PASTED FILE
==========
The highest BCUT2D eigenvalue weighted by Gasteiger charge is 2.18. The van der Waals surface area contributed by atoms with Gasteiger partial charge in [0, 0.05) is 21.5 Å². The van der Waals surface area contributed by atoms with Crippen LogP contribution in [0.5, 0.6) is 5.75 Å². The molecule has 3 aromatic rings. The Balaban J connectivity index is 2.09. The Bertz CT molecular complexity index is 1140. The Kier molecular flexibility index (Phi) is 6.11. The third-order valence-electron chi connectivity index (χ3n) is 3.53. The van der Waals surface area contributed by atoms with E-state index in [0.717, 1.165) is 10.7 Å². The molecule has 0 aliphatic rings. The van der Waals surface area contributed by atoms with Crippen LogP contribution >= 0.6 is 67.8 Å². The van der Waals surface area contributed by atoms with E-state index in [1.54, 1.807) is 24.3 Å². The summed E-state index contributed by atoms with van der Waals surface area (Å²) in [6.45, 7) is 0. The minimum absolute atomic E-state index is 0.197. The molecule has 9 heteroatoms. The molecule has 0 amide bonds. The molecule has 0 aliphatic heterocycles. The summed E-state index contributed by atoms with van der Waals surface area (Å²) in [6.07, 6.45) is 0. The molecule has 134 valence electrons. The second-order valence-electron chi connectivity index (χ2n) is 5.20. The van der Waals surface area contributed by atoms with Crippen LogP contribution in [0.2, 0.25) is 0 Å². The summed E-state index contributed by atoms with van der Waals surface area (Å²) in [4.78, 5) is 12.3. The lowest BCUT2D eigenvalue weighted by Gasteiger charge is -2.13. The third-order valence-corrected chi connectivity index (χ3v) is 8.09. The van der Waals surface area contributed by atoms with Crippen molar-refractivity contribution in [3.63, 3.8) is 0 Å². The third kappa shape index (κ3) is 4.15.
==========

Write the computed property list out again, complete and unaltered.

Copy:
The highest BCUT2D eigenvalue weighted by Gasteiger charge is 2.18. The van der Waals surface area contributed by atoms with Gasteiger partial charge in [0, 0.05) is 21.5 Å². The van der Waals surface area contributed by atoms with Crippen LogP contribution in [0.5, 0.6) is 5.75 Å². The molecule has 3 aromatic rings. The Balaban J connectivity index is 2.09. The Bertz CT molecular complexity index is 1140. The Kier molecular flexibility index (Phi) is 6.11. The third-order valence-electron chi connectivity index (χ3n) is 3.53. The van der Waals surface area contributed by atoms with E-state index in [0.717, 1.165) is 10.7 Å². The molecule has 0 aliphatic rings. The van der Waals surface area contributed by atoms with Crippen LogP contribution >= 0.6 is 67.8 Å². The van der Waals surface area contributed by atoms with E-state index in [1.54, 1.807) is 24.3 Å². The summed E-state index contributed by atoms with van der Waals surface area (Å²) in [6.45, 7) is 0. The minimum absolute atomic E-state index is 0.197. The molecule has 9 heteroatoms. The molecule has 0 amide bonds. The molecule has 0 aliphatic heterocycles. The summed E-state index contributed by atoms with van der Waals surface area (Å²) in [6.07, 6.45) is 0. The molecule has 134 valence electrons. The second-order valence-electron chi connectivity index (χ2n) is 5.20. The van der Waals surface area contributed by atoms with Crippen LogP contribution in [0.2, 0.25) is 0 Å². The summed E-state index contributed by atoms with van der Waals surface area (Å²) in [4.78, 5) is 12.3. The lowest BCUT2D eigenvalue weighted by Gasteiger charge is -2.13. The third-order valence-corrected chi connectivity index (χ3v) is 8.09. The van der Waals surface area contributed by atoms with Crippen molar-refractivity contribution in [3.63, 3.8) is 0 Å². The third kappa shape index (κ3) is 4.15.